China seeks further control over internet Photograph:( Reuters )
Last year Chinese regulators had launched an anti-trust investigation into Alibaba's founder Jack Ma's business and had suspended his multi-billion dollar Ant IPO
Chinese authorities have reportedly drafted a regulation which would punish people who help internet users bypass its "Great firewall" and provide access to content not passed by regulators.
The proposed rule is still under consultation. It was unveiled over the weekend as China continues its clampdown on internet freedom.
The development comes as US tech giant Microsoft announced last month that it will be closing its career social site LinkedIn over "challenging operating environment".
Microsoft said it was facing "compliance requirements" in China. The company's career site was launched in 2014.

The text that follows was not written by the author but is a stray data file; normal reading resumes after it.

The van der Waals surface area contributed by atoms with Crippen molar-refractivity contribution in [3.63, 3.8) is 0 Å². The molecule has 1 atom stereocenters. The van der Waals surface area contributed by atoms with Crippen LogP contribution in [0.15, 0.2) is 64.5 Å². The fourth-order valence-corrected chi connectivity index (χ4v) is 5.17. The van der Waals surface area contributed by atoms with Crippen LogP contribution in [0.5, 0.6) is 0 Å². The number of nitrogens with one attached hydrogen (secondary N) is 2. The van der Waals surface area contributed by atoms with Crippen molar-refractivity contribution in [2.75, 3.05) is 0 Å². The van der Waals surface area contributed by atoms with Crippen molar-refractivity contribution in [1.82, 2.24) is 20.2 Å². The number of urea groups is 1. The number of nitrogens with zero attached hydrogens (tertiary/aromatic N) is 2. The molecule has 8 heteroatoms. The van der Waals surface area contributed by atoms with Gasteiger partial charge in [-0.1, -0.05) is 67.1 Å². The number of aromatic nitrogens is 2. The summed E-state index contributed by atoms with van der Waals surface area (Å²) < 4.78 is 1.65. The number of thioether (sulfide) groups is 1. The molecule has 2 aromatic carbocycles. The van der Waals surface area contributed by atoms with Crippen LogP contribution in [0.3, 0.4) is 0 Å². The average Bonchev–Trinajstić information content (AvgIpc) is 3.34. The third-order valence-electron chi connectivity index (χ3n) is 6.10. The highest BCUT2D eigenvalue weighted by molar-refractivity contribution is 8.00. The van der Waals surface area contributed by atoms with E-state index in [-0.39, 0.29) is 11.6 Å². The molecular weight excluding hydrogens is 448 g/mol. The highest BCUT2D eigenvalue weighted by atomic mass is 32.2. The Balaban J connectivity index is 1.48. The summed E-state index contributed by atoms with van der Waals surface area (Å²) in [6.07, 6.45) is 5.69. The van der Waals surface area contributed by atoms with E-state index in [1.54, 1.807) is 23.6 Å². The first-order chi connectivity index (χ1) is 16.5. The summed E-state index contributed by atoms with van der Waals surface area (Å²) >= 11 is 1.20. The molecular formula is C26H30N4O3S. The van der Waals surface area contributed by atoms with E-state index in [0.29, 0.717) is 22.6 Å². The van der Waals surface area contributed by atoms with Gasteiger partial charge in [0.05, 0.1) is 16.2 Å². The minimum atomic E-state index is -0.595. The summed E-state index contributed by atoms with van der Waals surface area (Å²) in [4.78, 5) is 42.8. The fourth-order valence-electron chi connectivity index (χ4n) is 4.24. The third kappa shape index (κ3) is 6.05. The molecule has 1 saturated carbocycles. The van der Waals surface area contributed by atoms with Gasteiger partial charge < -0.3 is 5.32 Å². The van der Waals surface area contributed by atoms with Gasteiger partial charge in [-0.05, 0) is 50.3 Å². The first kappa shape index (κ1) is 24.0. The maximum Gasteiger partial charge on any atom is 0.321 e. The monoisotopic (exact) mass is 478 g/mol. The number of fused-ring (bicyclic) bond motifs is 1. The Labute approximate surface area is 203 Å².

China's "Great Firewall" has increasingly become the focus of international attention after authorities restricted local internet giants accusing them of monopolistic practices and failing to ensure privacy of users.
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China's social media giant Tencent had taken a hit in revenues after regulatory crackdown. Last month, China's State Administration for Market Regulation (SAMR) had said large platforms needed to do more to ensure data protection.
The SAMR instructed the "super-large platforms" with over 500 million users not to take data from users without their consent as it targeted the big local giants Tencent and Alibaba.
Last year Chinese regulators had launched an anti-trust investigation into Alibaba's founder Jack Ma's business and had suspended his multi-billion dollar IPO of his fintech firm Ant Group. China's e-commerce giant faced a massive $2.75 billion fine as Ma's net worth plunged.
Authorities took the step after Ma reportedly said in a speech that the country's financial watchdogs were stifling innovation.
(With inputs from Agencies)